While barges are still able to move, they face high water restrictions, which include slow speeds to avoid causing any wakes. The danger of moving through flood waters is debris underneath the water, which creates obstacles for moving barges. Barges also find difficulty loading and unloading in high water.

As of midweek, Minnesota received a record 10.85 inches of rain in June with more rain expected in the next week. The current level of the Mississippi River Twin Cities District is at 19.94 feet about flood stage after reaching its crest of 20.5 feet on June 26. The river is expected to remain above flood stage at least through July 3; minor flood stage is 14 feet above zero gauge and major flood stage is 17 feet. However, with more rain in the forecast, the Mississippi River at St. Paul, at its highest reading since 2001, could remain at flood stage longer. Barge lines reported late in the week that logistics continue to worsen on the Illinois River and mid-Mississippi River as well.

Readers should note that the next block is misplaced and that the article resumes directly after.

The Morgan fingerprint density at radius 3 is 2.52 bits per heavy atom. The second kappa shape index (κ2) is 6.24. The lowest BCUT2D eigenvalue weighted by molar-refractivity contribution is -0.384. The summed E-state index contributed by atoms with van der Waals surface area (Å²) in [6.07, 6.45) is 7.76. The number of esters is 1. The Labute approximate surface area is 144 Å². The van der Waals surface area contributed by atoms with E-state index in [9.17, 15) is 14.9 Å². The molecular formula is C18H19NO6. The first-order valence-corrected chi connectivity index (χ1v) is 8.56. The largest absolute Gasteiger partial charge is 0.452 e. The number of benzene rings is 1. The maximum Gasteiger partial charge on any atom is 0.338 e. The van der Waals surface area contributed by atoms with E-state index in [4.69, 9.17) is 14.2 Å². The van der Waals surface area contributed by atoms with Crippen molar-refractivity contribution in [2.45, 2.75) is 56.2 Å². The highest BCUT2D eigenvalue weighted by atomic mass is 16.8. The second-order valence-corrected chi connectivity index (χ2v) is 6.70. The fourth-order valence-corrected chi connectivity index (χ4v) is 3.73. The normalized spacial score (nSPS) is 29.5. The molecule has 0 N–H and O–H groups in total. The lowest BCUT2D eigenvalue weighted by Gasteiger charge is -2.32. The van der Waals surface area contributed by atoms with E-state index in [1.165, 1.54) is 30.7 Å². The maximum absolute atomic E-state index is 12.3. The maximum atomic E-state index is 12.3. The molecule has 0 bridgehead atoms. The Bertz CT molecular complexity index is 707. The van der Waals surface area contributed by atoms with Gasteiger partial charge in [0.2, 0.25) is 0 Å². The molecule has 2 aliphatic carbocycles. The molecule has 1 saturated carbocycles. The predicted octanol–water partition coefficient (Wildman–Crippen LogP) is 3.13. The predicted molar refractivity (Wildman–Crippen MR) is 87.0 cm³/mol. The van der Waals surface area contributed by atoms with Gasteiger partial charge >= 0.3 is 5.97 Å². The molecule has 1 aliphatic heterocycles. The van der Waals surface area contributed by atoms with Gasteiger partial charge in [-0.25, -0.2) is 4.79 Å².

Here is the USACE St. Louis District RIVER & RESERVOIR DAILY REPORT:…


"Recent heavy rainfall and high water levels disrupted CN operations in southwestern Iowa," The Canadian National railroad reported on June 25. "In particular, our yard facility in Council Bluffs, Iowa, was evacuated and suspended its activities over the weekend. Water levels crested on Monday, June 23, as expected, and the main line returned to normal service as of 1415 hours CDT on Monday. Speed restrictions remain in effect along the Sprague and Fort Frances subdivisions. As a result, trains running between Winnipeg, Manitoba, and our Ranier, Minn., border crossing are operating with some delays."

The BNSF is also dealing with washouts. In his weekly podcast, BNSF Ag Group Vice President John Miller reported, "While periodic weather events will undoubtedly challenge our maintenance and expansion efforts, our team continues to do a tremendous job of remaining focused on completing projects. Most recently, sections of track on two subdivisions were washed out due to flooding, and fortification with sandbags is occurring on another subdivision to prevent any additional washouts."